“The Gentiles around me thought that I was nuts – sitting with this Jewish Rabbi and crying like a baby. I was afraid they would make us leave, so I bought some drinks – but this time it was kosher soda only. After about two hours, the fellow suggested that we tour historical Amsterdam. I quickly agreed but I asked him if he is not in hurry to go somewhere else. ‘Of course not,’ he replied.

“I wanted very much to go around with him, but, at the same time, I felt very embarrassed. Here I was, a Jew from Israel, dressed liked a Gentile; and he, a European Jew, was dressed completely Chassidic. I don’t know if he read my mind, but before we began to tour he asked me to take him to my hotel room so that he could leave his suitcase and his Chassidic hat there. I felt somewhat relieved.

“We went around all day and then he surprised me with the news: ‘I already spoke to my wife,’ he said, ‘and I told her that we have a guest for supper.’ We returned to my hotel, I checked out, and we took the train to Antwerp. I was very impressed to watch him recite the afternoon prayers on the train in front of all the passengers with not the slightest feeling of embarrassment.

“We arrived at his home and we continued shmoozing. I told him that I was a descendant of two great Chassidic leaders. To my amazement, he didn’t stop telling me stories about them – many of which I didn’t even know. He took me into his library, which contained thousands of books, and told me about my pedigree. I realized then that my host was a Torah scholar who knew a lot. But when I mentioned that, he denied it and claimed that he is merely a simple man who likes to buy a lot of books. Eventually though, I ascertained that he was indeed a practicing Rabbi. No doubt that he is a wise and modest person.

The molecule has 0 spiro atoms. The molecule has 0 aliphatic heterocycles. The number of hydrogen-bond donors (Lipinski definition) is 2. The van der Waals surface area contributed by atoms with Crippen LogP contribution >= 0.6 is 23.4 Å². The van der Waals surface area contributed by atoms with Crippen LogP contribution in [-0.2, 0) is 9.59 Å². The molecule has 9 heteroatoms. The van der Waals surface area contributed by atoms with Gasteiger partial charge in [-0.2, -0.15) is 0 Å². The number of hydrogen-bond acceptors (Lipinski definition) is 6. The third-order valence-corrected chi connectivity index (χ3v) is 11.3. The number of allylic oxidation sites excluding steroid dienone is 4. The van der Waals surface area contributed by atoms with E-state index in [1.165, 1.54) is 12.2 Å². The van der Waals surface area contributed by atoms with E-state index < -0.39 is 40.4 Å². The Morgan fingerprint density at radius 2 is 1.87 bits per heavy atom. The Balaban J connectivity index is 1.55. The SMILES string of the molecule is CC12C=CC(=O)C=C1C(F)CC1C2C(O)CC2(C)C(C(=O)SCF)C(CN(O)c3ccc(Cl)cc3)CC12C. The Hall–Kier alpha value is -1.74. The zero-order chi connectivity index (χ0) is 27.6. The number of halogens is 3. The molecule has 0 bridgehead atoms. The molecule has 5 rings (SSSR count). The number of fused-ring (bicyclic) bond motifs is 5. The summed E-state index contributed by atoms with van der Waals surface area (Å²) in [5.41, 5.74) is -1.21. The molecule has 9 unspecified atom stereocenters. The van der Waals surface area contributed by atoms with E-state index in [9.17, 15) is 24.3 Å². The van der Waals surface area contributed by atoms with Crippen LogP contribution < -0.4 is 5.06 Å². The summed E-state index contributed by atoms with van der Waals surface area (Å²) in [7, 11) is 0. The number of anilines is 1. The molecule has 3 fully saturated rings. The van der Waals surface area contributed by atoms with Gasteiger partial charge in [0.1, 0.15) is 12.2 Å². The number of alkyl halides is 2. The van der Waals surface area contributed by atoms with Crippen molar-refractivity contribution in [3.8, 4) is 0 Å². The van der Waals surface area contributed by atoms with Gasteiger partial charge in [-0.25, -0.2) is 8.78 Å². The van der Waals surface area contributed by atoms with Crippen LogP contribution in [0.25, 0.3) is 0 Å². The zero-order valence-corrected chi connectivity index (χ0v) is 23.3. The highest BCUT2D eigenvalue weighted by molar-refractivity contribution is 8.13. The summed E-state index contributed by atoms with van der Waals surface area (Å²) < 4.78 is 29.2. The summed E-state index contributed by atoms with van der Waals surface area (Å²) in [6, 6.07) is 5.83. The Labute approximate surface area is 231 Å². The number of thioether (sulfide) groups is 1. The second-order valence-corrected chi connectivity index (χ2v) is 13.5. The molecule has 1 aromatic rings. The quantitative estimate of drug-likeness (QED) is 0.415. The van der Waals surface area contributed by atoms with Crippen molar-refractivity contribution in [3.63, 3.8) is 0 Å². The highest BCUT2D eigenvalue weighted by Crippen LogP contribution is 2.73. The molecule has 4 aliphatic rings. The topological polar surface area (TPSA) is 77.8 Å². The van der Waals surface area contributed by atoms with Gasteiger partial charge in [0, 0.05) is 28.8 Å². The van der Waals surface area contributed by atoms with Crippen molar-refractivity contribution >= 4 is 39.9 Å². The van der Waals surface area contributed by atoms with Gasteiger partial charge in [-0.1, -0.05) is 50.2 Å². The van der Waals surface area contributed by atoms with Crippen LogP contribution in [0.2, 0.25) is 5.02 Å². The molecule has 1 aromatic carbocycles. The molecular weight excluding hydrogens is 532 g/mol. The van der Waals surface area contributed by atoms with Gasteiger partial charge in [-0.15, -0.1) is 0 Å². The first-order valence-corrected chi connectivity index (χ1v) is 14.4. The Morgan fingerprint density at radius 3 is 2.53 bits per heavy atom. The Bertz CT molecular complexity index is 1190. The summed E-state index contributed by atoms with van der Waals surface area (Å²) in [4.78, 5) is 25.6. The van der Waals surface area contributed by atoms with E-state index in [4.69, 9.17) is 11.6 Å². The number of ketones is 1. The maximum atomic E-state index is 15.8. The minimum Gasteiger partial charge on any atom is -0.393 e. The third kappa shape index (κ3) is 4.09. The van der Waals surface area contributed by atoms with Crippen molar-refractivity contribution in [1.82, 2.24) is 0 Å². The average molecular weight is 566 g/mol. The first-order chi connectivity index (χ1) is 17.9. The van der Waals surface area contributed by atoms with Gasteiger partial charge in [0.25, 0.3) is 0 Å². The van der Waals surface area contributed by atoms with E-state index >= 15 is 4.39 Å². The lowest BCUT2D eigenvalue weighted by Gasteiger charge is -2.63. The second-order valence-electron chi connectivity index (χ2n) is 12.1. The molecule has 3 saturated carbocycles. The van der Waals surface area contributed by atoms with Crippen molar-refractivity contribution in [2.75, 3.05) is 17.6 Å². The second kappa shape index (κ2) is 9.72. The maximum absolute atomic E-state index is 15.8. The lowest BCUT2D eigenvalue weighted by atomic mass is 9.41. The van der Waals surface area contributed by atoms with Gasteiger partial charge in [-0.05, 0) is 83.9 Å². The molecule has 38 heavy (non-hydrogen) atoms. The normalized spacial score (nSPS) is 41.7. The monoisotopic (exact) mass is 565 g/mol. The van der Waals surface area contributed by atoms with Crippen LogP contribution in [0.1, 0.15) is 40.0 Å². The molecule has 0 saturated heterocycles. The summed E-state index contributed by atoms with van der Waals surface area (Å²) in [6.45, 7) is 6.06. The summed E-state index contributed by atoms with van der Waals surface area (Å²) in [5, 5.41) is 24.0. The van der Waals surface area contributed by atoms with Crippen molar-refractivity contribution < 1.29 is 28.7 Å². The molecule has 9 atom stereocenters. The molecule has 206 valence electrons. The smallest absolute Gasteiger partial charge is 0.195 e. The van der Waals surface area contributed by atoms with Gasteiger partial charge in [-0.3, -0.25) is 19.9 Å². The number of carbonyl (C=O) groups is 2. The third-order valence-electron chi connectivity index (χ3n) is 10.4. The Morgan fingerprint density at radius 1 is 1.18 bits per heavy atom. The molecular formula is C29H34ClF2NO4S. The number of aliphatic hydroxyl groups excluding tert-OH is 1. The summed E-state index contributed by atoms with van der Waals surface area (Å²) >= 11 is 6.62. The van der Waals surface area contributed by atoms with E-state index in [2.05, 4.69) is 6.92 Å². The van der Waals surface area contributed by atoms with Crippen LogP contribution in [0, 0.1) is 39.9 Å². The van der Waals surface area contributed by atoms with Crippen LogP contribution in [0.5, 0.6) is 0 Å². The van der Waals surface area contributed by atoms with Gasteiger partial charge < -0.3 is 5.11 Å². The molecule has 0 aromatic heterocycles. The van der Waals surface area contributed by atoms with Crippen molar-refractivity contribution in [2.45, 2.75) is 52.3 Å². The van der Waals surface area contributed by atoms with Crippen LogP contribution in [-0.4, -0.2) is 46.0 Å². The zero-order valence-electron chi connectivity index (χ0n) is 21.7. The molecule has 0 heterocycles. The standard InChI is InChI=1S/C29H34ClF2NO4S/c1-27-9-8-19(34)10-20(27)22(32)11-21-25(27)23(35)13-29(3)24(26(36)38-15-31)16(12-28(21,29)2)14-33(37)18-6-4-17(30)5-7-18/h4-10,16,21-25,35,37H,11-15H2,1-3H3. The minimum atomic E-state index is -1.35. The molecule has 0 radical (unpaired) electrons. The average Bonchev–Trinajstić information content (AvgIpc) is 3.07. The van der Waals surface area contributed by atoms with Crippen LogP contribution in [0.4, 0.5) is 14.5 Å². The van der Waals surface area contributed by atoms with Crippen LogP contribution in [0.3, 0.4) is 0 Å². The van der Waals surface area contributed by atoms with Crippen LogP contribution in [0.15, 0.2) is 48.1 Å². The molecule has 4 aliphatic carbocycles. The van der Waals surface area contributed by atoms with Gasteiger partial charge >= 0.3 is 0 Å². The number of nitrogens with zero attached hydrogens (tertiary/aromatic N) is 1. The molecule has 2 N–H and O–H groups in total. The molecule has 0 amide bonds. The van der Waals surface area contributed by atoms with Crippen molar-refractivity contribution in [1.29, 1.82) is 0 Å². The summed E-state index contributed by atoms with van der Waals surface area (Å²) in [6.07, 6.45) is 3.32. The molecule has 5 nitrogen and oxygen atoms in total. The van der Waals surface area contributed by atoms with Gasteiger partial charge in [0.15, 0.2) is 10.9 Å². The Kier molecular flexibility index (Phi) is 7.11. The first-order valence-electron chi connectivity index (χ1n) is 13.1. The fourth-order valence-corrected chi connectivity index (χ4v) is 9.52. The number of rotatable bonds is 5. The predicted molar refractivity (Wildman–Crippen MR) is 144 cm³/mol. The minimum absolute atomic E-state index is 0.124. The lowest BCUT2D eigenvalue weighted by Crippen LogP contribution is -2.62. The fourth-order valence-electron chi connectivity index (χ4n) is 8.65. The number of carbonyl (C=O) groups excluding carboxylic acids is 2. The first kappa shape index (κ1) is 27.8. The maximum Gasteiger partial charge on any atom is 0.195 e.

“If I want to pinpoint the time that I returned to my roots, it was during that supper in his home. After the meal, he handed me the phone and said, “Call your wife. Tell her that you are in Antwerp and that everything is fine.” At that moment I did not yet know that he had already spoken to her and prepared her for this conversation. Although it was a bit late, I called. We spoke and cried together for over an hour. On the other end of the line, in my house, was a broken soul; but one that was good and very honest. This had a tremendous influence upon me.

“That night, I recited the Shema on my bed with thoughts of repentance – for the first time in two years. I shed lots of tears in the process.

“My stay in Amsterdam, especially the exorbitant price of the hotel, impoverished me completely. My cash was almost gone and my credit card refused to grant me any more withdrawals. But my new friend promised to cover all of my expenses – including a ticket back home! However, he asked me to stay a few more days ‘on vacation.’ Oh, how much I needed that vacation. Every time he wanted to talk to me he said, ‘Let’s take a little walk. It’s good for my health’; as if it were he who was bored. I realized that he was extremely busy; yet he never showed the slightest sign of impatience with me.

“When the ‘vacation’ was over he gave me a few hundred dollars to buy presents for my family members and so that I should not return home without a penny. He escorted me to the airport where we cried as we separated from each other. But this time they were tears of excitement. In the meantime, he had called some business people he knew in Israel in order to arrange my debts.

“This great tzaddik saved my life. He pulled me out of a bottomless pit, ‘washed’ my soul and salvaged me, spiritually and materialistically at the same time.”

Shema Yisrael Torah Network
Jerusalem, Israel